Young people who have chosen to join the Army straight from school receive their initial training at the British Army Foundation College, some 3 miles west of the spa town of Harrogate in North Yorkshire. MS&T’s Dim Jones visited to observe what goes on there.   


The standard minimum age for joining any of the UK Armed Forces is 18, but all three services offer regular service employment from age 16 in apprentice or equivalent schemes. The principal difference is that those aged under 18 are still legally minors and, therefore, parental consent is required. 

The Army apprenticeship scheme is the Army Foundation College (AFC), and it is open to young people starting training between the ages of 16 years 2 months and 17 years and 4 months. 

The course at the AFC constitutes Basic Training. Junior Soldiers (JS) can move to and begin Initial Trade Training while under the age of 18; there are well-established mechanisms and safeguarding protocols within the Army to allow this to happen. Soldiers who complete Initial Trade Training and move to the field army while still under 18 can join their selected Regiment or Corps as a fully trained and qualified soldier, but cannot be deployed on operations.

AFC Harrogate is the successor of young entrant organisations such as the Junior Leaders Regiments of the 1950s and later. 

Today, a young person wishing to join the Army through the AFC will probably have been attracted to it either by a visit to a Careers Office or, more likely, through online and social media advertising; either way, they will complete an application form online. They will apply to join a specified regiment or corps, and will need to satisfy the minimum educational requirements for that role. They will also have to meet a basic fitness level, and undergo an interview before being selected. 

Successful candidates will be offered a place at the AFC and, depending on their qualifications and their future employment, will be enrolled as JS for either a long (40-week) or short (20-week) course; the long course is principally for those joining the Infantry, Royal Armoured Corps/Household Cavalry, Royal Artillery and some Royal Logistics Corps specialisations, and the short course for those whose Phase 2 training courses are longer, such as Royal Electrical and Mechanical Engineers (REME), Royal Engineers (RE), Royal Signals (R SIGNALS), Adjutant General’s Corps (AGC), Royal Army Medical Corps (RAMC), Army Air Corps (AAC) and the remainder of the RLC roles. There are two intakes annually, in March and September. JS have the opportunity to change cap badge while at AFC, provided that they meet the relevant educational and physical requirements, and vacancies exist.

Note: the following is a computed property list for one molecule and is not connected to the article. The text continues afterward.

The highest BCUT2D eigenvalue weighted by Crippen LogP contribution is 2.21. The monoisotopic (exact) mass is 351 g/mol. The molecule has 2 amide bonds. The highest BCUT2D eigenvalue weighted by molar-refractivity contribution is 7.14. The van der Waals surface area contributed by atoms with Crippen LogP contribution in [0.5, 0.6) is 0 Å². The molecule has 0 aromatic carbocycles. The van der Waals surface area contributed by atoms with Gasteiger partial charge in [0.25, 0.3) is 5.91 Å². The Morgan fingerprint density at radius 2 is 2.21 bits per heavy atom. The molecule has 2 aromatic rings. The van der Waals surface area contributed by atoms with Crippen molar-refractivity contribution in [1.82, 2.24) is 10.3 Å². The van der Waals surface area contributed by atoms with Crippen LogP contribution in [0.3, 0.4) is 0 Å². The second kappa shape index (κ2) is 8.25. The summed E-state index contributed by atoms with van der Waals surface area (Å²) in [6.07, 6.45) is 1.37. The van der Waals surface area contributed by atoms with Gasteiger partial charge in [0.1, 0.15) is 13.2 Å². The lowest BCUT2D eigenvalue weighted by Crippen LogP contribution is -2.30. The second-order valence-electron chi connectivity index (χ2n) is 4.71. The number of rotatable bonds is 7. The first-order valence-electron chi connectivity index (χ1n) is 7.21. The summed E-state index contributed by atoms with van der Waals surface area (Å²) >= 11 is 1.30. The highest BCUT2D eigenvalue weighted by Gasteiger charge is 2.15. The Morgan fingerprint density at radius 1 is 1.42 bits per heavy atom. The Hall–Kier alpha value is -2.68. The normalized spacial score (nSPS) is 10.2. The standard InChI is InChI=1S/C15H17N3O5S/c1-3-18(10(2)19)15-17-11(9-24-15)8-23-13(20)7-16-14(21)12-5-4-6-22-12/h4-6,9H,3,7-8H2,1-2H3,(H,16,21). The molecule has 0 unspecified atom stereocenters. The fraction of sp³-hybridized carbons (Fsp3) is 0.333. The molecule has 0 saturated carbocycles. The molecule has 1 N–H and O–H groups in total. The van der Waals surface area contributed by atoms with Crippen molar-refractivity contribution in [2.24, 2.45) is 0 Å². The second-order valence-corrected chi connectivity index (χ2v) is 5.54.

AFC Harrogate opened in 1998, and the College was rebuilt under a Private Finance Initiative (PFI) between 2000 and 2002; it is now run as a Public-Private Partnership (PPP) between the MoD and Compass Group. The College, which has around 250 permanent staff, has the capacity to train over 1,300 JS simultaneously; the current trainee population is around 900, and represents about 25% of the total annual intake to the Army. 

There are 5 Training Companies (Coy) – Cambrai and Burma (short course) and Alamein, Peninsula and Waterloo – plus Robertson Coy, which provides the training support function, Korea Coy (Logistics) and Fox Coy (Sport and Physical Development). All roles in the British Army are now open to both male and female, provided that they meet the educational standards and the fitness requirements, which vary from corps to corps.   

Each JS will be placed on arrival in a platoon (pln) within one of the training companies, and will remain in that pln throughout, unless recoursed for some reason. A pln will be commanded by a Lieutenant, assisted by a Pln Sergeant and a Section Corporal for each of 3 or 4 sections. 

As in every training establishment, quality of instruction is key, and the staff will have been assessed throughout their careers for suitability to instruct and at what levels, and carefully selected thereafter. 

Every platoon has both male and female JS; they train together, but are accommodated separately. They live in 10-person rooms within the Company accommodation, and each JS has a bed-space comprising separate wardrobes for military and civilian clothing and equipment, a desk, and the ubiquitous yellow dummy SA-80 rifle with which they can practice weapon handling and drill movements.

The first 6 weeks of each course is devoted to core military skills, such as Fieldcraft, Skill at Arms, Fitness training, Qualities of a Soldier, Military Knowledge and Core Values and, of course, the inevitable Drill. At the end of this period, the JS will take part in a ‘Passing-In Parade’.  

Thereafter, while maintaining these core skills, the emphasis is on development and education. To put the AFC in perspective, in terms of military knowledge and proficiency, a JS on graduation should have reached the same level as an adult recruit who will have undergone a 14-week course at the Army Training Centre at Pirbright or Winchester.